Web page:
# Wave packets, integration

1. Aug 26, 2009

### AntiStrange

I'm reading up on Quantum Mechanics and I don't follow an integration they use.

$$\psi(x,t) = \int^{\infty}_{-\infty} dk A(k) e^{i(kx-\omega t)}$$

They begin by considering the wave packet at time t=0:
$$\psi(x,0) = \int^{\infty}_{-\infty} dk A(k) e^{ikx}$$

"and illustrate it by considering a special form, called the gaussian form":
$$A(k) = e^{-\alpha (k-k_{0})^{2} / 2}$$

I'm ok with all of this so far, although not entirely sure why they chose (or what even the purpose is of) the "gaussian form". I do know a very little bit about the gaussian distribution and I see that this "gaussian form" looks a little similar to a portion of the noramal distribution but why just that part, and why the differences. But, at any rate I can live with all of that so far, however I get completely lost once they do the next step.
They make a change of variables to q' = k-k₀, and end up with:

$$\psi(x,0) = e^{ik_{0}x}e^{-x^{2} / 2\alpha} \int^{\infty}_{-\infty} dq' e^{-\alpha q'^{2} / 2}$$
$$= \sqrt{\frac{2\pi}{\alpha}}e^{ik_{0}x}e^{-x^{2} / 2\alpha}$$

Any help, advice, insights, or even just a point in the right direction would really help me right now. Thanks.

2. Aug 27, 2009

### Feldoh

Well for starters that looks like the wave function for a free particle. In contrast to say an infinite well there are no stationary states, so instead of a discrete number of coefficients for each stationary state of the wave function (as seen in the infinite well) we have a continuous distribution of coefficients for a free particle.

They choose a Gaussian distribution because it is a probability distribution which shows up a lot in quantum mechanics. You thought it looked like a normal distribution and that's because it essentially is just that. Although in this case A(k) by itself is not normalized.

So looking at the Gaussian distribution we can get a few properties from it:
$$A(k) = e^{-\alpha (k-k_{0})^{2} / 2}$$

The average value is $$k_0$$ and the standard deviation is $$\sqrt{\frac{1}{\alpha}}$$

As for the integral, I'm not sure how they are rearranging the exponents but Mathematica says that it's correct, sorry...

3. Aug 27, 2009

### gabbagabbahey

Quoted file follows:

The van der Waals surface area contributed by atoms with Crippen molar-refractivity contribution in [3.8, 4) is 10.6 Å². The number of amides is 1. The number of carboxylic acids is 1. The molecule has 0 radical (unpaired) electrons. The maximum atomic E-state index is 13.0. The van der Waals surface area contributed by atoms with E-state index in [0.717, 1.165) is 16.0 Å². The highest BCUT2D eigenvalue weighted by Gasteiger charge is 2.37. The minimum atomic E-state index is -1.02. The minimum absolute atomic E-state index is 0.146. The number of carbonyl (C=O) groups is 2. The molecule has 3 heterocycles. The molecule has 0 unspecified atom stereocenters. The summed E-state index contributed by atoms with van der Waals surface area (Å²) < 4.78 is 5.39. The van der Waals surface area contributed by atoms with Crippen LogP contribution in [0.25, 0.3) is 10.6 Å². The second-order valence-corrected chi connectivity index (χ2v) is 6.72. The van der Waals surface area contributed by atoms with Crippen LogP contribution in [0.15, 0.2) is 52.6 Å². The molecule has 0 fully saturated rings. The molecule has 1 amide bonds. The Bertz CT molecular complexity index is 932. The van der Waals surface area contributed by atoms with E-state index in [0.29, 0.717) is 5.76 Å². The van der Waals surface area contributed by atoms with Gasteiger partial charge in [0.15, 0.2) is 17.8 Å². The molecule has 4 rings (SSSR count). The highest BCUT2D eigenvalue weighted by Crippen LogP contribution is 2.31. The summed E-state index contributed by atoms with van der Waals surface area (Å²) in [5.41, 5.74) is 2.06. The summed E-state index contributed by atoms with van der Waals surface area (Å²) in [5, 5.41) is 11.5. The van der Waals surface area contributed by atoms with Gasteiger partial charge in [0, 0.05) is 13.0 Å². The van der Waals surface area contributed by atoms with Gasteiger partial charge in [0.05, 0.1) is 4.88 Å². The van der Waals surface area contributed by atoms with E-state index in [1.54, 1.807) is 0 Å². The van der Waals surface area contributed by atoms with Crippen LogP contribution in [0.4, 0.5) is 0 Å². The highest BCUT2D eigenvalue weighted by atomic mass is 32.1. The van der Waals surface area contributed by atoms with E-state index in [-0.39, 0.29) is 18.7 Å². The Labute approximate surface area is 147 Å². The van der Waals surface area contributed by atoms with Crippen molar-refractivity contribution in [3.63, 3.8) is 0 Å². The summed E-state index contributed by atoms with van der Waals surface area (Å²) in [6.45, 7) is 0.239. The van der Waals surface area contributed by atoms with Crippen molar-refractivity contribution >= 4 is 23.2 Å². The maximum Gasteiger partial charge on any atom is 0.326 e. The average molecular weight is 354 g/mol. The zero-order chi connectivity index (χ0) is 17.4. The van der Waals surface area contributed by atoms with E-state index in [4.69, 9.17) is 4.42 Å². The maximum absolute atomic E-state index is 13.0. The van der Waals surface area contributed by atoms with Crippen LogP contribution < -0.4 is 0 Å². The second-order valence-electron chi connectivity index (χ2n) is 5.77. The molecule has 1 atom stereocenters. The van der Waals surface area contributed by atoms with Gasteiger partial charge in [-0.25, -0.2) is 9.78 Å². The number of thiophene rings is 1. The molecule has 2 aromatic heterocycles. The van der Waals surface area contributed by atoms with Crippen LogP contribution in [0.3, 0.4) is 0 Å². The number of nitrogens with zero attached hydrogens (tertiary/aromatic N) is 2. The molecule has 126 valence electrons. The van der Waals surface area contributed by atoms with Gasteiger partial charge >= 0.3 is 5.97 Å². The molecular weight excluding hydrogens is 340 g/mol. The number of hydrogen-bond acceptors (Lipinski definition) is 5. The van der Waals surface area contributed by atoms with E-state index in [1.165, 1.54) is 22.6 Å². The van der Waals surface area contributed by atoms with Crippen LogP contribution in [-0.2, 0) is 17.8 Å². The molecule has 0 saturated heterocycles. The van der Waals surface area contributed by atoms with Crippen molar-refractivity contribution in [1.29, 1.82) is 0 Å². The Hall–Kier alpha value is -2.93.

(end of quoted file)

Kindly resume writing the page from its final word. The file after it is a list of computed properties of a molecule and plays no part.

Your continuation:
Are you okay with the change of variables itself? Just straight substitution should lead you to the integral,

$$\psi(x,0) =e^{i k_0 x} \int^{\infty}_{-\infty} dq' e^{-\alpha (q')^{2} / 2} e^{iq' x}$$

From here, you could recognize the above integral as an inverse Fourier Transform and basically look up the final result in a table of said transforms.

Alternatively, just complete the square on the exponent:

$$-\frac{\alpha}{2}q'^2+iq'x=\frac{-\alpha}{2}\left(q'^2+\frac{2ix}{\alpha}q'\right)=\frac{-\alpha}{2}\left((q'+\frac{i}{\alpha}x)^2+\frac{x^2}{\alpha^2}\right)$$

then take out the constant (w.r.t q') factor of $e^{x^2/2\alpha}$ and perform another change of variables $q=q'+\frac{i}{\alpha}x$.

And the final solution is obtained by applying the well-known result $\int_{-\infty}^{\infty}e^{-y^2}dy=\sqrt{\pi}$.

4. Aug 28, 2009

### AntiStrange

I'm sorry but I don't follow the first step for the variable change.
So if we have q' = k-k₀
then:
dq' = 1*dk
correct? If it is right, then we now have:

$$\psi(x,0) = \int^{\infty}_{-\infty} dq' e^{-\alpha q'^{2} / 2} e^{ikx}$$

which doesn't look right.

5. Aug 28, 2009

### AntiStrange

Does it just require more simplifying? I see how I could get it like this:

$$\psi(x,0) = e^{-ixk_{0}}\int^{\infty}_{-\infty} dq' e^{-\alpha q'^{2} / 2} e^{ixq'}$$

but the final form doesn't have the power of e in front of the integral as negative like I do.

6. Aug 28, 2009

### gabbagabbahey

You should have a positive sign...

$$q'=k-k_0\implies k=q'+k_0\implies e^{ikx}=e^{iq'x}e^{ik_0 x}$$

7. Aug 28, 2009

### AntiStrange

Ah, ok that is the way you wrote it too :)
Nice ty very much.